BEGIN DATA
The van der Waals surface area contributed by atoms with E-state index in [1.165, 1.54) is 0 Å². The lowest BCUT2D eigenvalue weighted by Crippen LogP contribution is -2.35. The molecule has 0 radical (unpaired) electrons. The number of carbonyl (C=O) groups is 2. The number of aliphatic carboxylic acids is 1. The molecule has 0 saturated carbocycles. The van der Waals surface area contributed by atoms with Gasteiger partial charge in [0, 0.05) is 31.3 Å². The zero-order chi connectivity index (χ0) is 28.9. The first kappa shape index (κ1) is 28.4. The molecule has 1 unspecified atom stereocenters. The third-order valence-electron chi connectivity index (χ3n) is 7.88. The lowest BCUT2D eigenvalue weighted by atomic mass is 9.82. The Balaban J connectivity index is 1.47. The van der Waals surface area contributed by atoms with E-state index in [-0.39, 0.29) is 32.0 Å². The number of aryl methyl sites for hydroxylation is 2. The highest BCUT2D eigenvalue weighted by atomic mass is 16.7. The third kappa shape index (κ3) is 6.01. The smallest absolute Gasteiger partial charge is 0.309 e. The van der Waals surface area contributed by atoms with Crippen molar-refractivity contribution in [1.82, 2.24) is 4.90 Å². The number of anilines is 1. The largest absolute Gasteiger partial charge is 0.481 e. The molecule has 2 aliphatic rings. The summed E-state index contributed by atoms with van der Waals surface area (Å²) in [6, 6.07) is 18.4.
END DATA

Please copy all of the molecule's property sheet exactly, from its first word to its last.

The van der Waals surface area contributed by atoms with E-state index in [1.165, 1.54) is 0 Å². The lowest BCUT2D eigenvalue weighted by Crippen LogP contribution is -2.35. The molecule has 0 radical (unpaired) electrons. The number of carbonyl (C=O) groups is 2. The number of aliphatic carboxylic acids is 1. The molecule has 0 saturated carbocycles. The van der Waals surface area contributed by atoms with Gasteiger partial charge in [0, 0.05) is 31.3 Å². The zero-order chi connectivity index (χ0) is 28.9. The first kappa shape index (κ1) is 28.4. The molecule has 1 unspecified atom stereocenters. The third-order valence-electron chi connectivity index (χ3n) is 7.88. The lowest BCUT2D eigenvalue weighted by atomic mass is 9.82. The Balaban J connectivity index is 1.47. The van der Waals surface area contributed by atoms with E-state index in [-0.39, 0.29) is 32.0 Å². The number of aryl methyl sites for hydroxylation is 2. The highest BCUT2D eigenvalue weighted by atomic mass is 16.7. The third kappa shape index (κ3) is 6.01. The smallest absolute Gasteiger partial charge is 0.309 e. The van der Waals surface area contributed by atoms with Crippen molar-refractivity contribution in [1.82, 2.24) is 4.90 Å². The number of anilines is 1. The largest absolute Gasteiger partial charge is 0.481 e. The molecule has 2 aliphatic rings. The summed E-state index contributed by atoms with van der Waals surface area (Å²) in [6, 6.07) is 18.4.